Pools may be on the outs as splash pads become the cooling urban infrastructure of choice. But high dives—once a striking architectural centerpiece of all pools—are an especially endangered species.
Diving platforms were ubiquitous in the pools of yesteryear. Now, due to our overly litigious society, they only really appear where future Olympians train, and even then, they’re often barred from public access. On these final days of summer, let’s reminisce about a time when a pool was not complete without a glorious sculptural element beckoning aquatic thrill-seekers.
Fleishhacker Pool | San Francisco
When Fleishhacker Pool opened in 1925 near San Francisco’s Ocean Beach, it was a sparkling recreational jewel for the city. Not only was it the largest pool in the country, the water was heated, and featured this Victorian diving platform. After a storm destroyed the pipes which pumped in salt water from the ocean, the pool closed in 1971, and was used to store dirt and gravel until it was paved over in 2002 to make the San Francisco Zoo’s parking lot.
Hearst Castle Roman Pool | Cambria, California
The colonnaded Neptune Pool might be the more famous of the pools at Hearst Castle, but the indoor Roman Pool is the one with the high dive carved like a balcony into the ornate walls. Architect Julia Morgan worked with artist Camille Solon to design the murals, which are made from glass tiles fused with gold (just a little different from the tiles at your local public pool). You can get a peek at this pool on a tour of Hearst Castle, but you can’t dive in. Unless you’re this guy.
Fontainebleau Hotel | Miami
Designed by architect Morris Lapidus in 1950, the Fontainebleau Hotel on Miami Beach would become synonymous with the jet-setting elite (which is why it served as the location for the James Bold film Goldfinger). The hotel was filled with with sweeping examples of over-the-top glamour, including several pools, one with a cantilevered multi-level high dive as its centerpiece. The hotel’s been lovingly restored, but the high dive is no more.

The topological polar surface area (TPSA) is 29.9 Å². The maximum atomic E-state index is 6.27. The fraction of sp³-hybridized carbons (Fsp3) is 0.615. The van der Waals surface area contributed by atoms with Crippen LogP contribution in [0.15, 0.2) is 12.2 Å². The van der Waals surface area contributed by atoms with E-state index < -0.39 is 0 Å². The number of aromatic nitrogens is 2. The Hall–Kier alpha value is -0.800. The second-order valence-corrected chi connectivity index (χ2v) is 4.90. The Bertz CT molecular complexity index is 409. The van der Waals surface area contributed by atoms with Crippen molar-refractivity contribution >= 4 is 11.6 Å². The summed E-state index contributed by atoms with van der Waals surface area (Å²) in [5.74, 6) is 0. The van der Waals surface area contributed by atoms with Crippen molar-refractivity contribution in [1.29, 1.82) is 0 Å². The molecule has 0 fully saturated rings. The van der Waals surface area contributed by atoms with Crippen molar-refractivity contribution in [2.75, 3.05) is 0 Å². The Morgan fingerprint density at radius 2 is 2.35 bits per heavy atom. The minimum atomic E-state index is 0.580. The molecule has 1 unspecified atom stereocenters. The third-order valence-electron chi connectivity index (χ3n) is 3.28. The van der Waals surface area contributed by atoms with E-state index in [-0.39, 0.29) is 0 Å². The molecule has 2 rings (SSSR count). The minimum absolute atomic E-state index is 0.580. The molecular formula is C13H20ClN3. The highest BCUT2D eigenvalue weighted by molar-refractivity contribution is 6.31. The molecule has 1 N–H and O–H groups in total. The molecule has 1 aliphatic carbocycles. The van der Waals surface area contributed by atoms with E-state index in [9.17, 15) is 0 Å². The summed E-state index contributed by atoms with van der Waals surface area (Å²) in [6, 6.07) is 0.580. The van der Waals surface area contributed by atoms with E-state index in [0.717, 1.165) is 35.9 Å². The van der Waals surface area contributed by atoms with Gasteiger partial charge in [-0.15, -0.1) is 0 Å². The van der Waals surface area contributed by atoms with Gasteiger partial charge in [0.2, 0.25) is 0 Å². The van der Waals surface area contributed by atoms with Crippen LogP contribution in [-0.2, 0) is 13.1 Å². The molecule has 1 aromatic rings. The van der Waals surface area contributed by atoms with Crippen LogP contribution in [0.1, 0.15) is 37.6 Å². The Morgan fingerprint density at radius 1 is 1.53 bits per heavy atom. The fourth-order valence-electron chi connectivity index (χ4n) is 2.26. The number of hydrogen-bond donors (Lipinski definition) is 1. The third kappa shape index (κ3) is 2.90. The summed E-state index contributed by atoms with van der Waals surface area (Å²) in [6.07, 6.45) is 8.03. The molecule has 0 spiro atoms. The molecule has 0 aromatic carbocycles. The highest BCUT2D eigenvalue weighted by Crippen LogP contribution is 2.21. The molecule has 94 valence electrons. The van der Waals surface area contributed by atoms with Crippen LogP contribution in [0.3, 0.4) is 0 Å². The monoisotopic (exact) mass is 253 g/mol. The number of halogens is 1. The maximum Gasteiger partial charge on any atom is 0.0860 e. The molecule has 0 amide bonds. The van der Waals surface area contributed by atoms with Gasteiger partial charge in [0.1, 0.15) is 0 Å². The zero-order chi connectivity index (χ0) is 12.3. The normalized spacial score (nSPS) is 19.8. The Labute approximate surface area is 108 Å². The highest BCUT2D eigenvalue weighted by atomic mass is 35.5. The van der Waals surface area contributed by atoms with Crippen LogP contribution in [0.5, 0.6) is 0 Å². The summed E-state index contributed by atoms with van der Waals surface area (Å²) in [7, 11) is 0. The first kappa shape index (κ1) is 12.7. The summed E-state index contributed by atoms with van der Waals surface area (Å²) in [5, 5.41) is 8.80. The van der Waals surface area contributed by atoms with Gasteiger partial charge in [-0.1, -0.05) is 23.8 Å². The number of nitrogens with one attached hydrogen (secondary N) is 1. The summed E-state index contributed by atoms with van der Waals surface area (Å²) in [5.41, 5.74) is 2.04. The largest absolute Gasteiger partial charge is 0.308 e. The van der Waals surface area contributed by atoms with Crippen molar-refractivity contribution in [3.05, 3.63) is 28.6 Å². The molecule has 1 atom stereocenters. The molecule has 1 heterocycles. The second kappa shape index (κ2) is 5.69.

Kursaal Trampolino | Ostia, Italy
Italian architect Attilio Lapadula designed this dramatic high dive as part of the Kursaal pool located on the Lido di Ostia near Rome. With its bright red and aqua accents, the platform became a signature part of the landscape as soon as it opened in 1950. The original was demolished in the 1970s but the platform has been faithfully reproduced, and you can swim at the pool during the summer months.
Desert Inn, Las Vegas
When the Desert Inn opened in Las Vegas in 1950, it became famous for two things: Its neon sign and its expansive pool. Hotelier Wilbur Clark added a high dive to compete with other resorts on the Strip. After undergoing a renovation in the late 1990s, the hotel was purchased by Steve Wynn, who demolished it in 2001 to make way for his Wynn and Encore resorts.
Tropicana | Weston-super-mare, England
When it opened in 1937, the striking Art Deco diving platform of the legendary pool on England’s Bristol Channel was known as the tallest in Europe. The diving board was demolished in 1982 and the pool closed in 2000. Different groups have rallied to redevelop the area, but recently, the pool became famous as the site of Banksy’s Dismaland exhibition.
Hotel Habana Riviera | Havana, Cuba
When it first opened in 1957, the Habana Riviera was a stunningly modernist gem on the Cuban coast. The pool and its swooping three-level high dive became a must-see destination for visiting Americans. The hotel remains practically untouched, with the diving platform intact, as well as the 75 cabanas surrounding the pool. You can stay there and swan dive just like they did a half-century ago.